We're also a highly regulated industry, so we work closely with policy-makers and regulators at all levels of government to try to ensure regulations impacting our industry are clear, harmonized, and science-based, while still meeting the needs of Canadians. However, we are in a business that must compete globally, and we must continue to work together to ensure that playing field is as level as possible.
So what have we been doing to help secure the long-term competitiveness and profitability of our refineries? We work particularly hard on those areas of the refining business that we control directly, such as safety, efficiency, and reliability. We have made substantial progress in each of these areas in recent years, and we will continue those efforts.
We also make significant investments in all of our refineries: investments that allow us to improve their safety, reliability, and environmental performance, fuel quality, and also adapt the refineries to the changing composition of Canadian crude oil.
I'd especially like to highlight the multi-billion dollar investments we’ve made in recent years at Edmonton and Sarnia to adapt those facilities so they can run 100% western Canadian crude oil, and in the case of Edmonton, 100% oil-sands-derived crude oil. These investments have positioned those two refineries to move away from the declining availability of conventional light western crudes and to take increasing advantage of the growing oil-sands-based crudes.
At this time, Montreal is our only Canadian refinery that is not linked to western crude oil. It does source approximately 25% of its current crude supply from Canada’s east coast offshore oil production, but the remainder of its supply is foreign sourced. It's capable of running some western crudes today, but there's no pipeline connection to allow that to happen at a cost-effective level. So we are supportive of the reversal of Enbridge’s line 9 crude pipeline. If reversed, that line currently running from Montreal to Sarnia would allow our Montreal refinery to connect to western crudes. That, in turn, could foster possible investments at Montreal to allow it to more fully adapt to those crudes. We believe that would help secure Montreal refinery’s long-term flexibility, its performance, and its viability.
With regard to how we see the future of our refineries in Canada, as I said, we're committed to our plants as long as they are competitive and profitable, but the reality is that currently Canada is a net exporter of refined petroleum products. Recent reports I have read certainly also suggest that in 2011 the United States also became a net exporter of refined petroleum products, for the first time in sixty years.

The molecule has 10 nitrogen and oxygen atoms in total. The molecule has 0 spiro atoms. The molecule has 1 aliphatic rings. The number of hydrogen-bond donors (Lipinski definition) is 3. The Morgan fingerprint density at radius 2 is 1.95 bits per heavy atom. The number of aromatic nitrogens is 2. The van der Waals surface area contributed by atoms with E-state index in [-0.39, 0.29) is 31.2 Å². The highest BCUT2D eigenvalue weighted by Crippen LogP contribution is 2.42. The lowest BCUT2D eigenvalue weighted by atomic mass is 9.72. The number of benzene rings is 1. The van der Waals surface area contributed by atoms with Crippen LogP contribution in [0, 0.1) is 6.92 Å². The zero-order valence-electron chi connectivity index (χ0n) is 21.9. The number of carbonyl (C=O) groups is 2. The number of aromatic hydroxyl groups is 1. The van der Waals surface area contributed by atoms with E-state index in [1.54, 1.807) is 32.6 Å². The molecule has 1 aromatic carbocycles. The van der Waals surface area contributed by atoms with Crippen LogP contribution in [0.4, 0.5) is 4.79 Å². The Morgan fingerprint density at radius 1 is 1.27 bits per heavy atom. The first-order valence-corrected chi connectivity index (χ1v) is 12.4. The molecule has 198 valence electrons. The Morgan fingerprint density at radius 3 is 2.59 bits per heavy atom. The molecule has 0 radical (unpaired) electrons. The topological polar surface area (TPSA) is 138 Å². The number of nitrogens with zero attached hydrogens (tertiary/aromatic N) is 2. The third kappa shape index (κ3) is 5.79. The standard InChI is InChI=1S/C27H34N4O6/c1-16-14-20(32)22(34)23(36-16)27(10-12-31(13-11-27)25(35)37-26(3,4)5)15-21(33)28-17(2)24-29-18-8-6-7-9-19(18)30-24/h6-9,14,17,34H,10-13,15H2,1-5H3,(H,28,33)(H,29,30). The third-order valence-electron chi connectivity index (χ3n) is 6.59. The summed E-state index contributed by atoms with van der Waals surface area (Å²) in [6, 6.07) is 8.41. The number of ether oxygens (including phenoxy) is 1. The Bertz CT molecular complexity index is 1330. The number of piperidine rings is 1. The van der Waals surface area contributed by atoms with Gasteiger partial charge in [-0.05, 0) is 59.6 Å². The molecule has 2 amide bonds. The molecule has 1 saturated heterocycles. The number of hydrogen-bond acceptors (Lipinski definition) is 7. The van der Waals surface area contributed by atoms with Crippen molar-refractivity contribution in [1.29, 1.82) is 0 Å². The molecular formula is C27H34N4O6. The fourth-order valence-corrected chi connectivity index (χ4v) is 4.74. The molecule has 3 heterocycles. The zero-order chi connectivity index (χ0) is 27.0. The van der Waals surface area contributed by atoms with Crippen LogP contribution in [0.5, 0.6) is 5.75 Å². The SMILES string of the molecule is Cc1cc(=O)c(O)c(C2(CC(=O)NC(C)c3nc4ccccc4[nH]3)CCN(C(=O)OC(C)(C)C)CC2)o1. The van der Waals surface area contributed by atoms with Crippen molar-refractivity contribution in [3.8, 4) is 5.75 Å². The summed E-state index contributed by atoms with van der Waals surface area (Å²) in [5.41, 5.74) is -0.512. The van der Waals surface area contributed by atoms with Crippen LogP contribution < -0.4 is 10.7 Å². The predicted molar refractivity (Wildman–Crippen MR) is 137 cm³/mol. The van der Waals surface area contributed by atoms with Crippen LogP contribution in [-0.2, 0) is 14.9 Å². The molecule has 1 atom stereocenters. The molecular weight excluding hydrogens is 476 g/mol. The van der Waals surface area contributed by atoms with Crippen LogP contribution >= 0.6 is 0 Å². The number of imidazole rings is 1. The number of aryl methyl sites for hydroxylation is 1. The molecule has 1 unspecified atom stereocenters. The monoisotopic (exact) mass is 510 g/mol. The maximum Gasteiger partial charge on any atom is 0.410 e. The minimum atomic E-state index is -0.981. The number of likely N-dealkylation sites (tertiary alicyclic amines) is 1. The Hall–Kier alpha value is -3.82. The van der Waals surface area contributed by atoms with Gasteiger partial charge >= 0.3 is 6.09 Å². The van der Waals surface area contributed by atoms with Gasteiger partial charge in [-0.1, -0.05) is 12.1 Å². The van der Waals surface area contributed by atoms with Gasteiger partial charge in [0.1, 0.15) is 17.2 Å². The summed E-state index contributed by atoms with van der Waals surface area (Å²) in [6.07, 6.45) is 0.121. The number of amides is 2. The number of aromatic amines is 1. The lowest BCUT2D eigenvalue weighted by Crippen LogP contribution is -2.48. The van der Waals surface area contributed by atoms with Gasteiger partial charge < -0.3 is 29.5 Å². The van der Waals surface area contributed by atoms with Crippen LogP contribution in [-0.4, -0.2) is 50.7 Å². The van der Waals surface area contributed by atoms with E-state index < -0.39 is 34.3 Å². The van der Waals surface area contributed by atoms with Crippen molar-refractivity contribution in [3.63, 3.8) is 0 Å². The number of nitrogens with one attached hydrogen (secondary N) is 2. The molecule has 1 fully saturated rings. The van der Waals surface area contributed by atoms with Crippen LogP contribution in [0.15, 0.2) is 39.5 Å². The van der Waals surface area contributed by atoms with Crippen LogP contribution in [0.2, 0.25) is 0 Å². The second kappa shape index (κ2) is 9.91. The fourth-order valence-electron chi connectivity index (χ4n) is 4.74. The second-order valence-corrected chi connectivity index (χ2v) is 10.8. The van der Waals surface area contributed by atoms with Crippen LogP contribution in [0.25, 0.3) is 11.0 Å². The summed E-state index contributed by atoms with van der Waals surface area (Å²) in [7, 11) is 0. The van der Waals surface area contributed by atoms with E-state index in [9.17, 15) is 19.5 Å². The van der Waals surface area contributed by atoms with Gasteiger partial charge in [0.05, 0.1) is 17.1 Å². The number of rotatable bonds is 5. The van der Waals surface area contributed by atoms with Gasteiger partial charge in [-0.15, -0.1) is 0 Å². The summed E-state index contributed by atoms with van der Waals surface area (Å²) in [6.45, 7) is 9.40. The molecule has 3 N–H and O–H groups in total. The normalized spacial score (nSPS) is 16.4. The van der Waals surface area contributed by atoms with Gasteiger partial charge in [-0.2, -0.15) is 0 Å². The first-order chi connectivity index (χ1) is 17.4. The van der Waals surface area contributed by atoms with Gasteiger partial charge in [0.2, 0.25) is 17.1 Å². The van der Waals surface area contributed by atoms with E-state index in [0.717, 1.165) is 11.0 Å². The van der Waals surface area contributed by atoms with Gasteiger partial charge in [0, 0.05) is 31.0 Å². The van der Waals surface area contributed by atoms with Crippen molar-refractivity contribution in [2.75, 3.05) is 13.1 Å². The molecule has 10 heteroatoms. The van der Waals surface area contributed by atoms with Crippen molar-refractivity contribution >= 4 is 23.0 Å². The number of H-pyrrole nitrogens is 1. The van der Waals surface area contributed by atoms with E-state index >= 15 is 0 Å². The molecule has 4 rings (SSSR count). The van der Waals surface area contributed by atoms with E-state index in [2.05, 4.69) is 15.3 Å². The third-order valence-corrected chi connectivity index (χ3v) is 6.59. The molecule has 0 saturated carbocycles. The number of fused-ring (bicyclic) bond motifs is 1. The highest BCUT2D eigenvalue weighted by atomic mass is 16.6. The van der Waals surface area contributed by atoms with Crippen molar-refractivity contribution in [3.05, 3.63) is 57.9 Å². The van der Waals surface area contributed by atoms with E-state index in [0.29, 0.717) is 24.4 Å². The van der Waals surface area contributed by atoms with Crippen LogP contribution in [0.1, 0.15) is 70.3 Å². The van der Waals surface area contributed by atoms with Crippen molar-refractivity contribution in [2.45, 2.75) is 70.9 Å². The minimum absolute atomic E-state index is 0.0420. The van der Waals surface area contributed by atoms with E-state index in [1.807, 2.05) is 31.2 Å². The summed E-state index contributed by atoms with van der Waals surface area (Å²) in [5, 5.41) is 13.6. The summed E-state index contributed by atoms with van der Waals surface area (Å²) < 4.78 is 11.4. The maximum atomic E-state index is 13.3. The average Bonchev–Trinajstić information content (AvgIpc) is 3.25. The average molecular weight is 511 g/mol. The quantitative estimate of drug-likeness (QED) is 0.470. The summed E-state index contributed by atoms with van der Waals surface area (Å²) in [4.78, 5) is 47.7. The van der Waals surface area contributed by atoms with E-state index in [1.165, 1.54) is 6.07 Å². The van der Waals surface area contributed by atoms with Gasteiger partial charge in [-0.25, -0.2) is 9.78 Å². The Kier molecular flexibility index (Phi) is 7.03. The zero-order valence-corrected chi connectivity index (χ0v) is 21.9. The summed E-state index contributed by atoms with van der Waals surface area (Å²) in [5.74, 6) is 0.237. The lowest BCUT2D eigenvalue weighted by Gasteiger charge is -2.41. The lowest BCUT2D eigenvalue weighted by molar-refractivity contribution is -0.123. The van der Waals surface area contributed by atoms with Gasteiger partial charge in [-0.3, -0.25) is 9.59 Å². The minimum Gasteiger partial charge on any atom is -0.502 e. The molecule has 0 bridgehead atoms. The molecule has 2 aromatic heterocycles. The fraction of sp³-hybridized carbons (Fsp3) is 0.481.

According to the IEA’s World Energy Outlook, although there will continue to be growth in world oil demand for many years to come, and some modest growth in diesel in North America, overall gasoline and diesel demand in North America and the other OECD countries is forecast to decline. The current surplus of refining capacity in North America, coupled with declining demand, does not easily support the expansion of domestic refining capacity.
Refinery capacity will certainly be needed in the developing world; it will almost certainly be built there. However, we do believe that our refineries are well positioned to compete in their local markets, and we will continue to work hard to make the necessary investments to support that, but our current view of the future does not support significant capacity expansions at our refineries here in Canada.
Having said that, Suncor does have plans for a 200,000-barrel-per-day expansion of its crude oil upgrading operations in Fort McMurray, targeted for completion in 2017. This will result in an increase of about 30,000 barrels per day of additional diesel supply at that site. We are currently in the process of assessing how we will market that increased supply.
In closing, we look forward to continuing our work with governments to ensure that necessary conditions are in place to support a sustainable refining industry in this country and to ensure we are able to compete on a level playing field with our global counterparts.
I'd also like to extend an invitation to any of you on the committee, any of the other members of Parliament, or whoever is in the audience here today who might be interested, to tour one of our refineries. I'd be happy to make arrangements for that.
Thank you, and I look forward to your questions.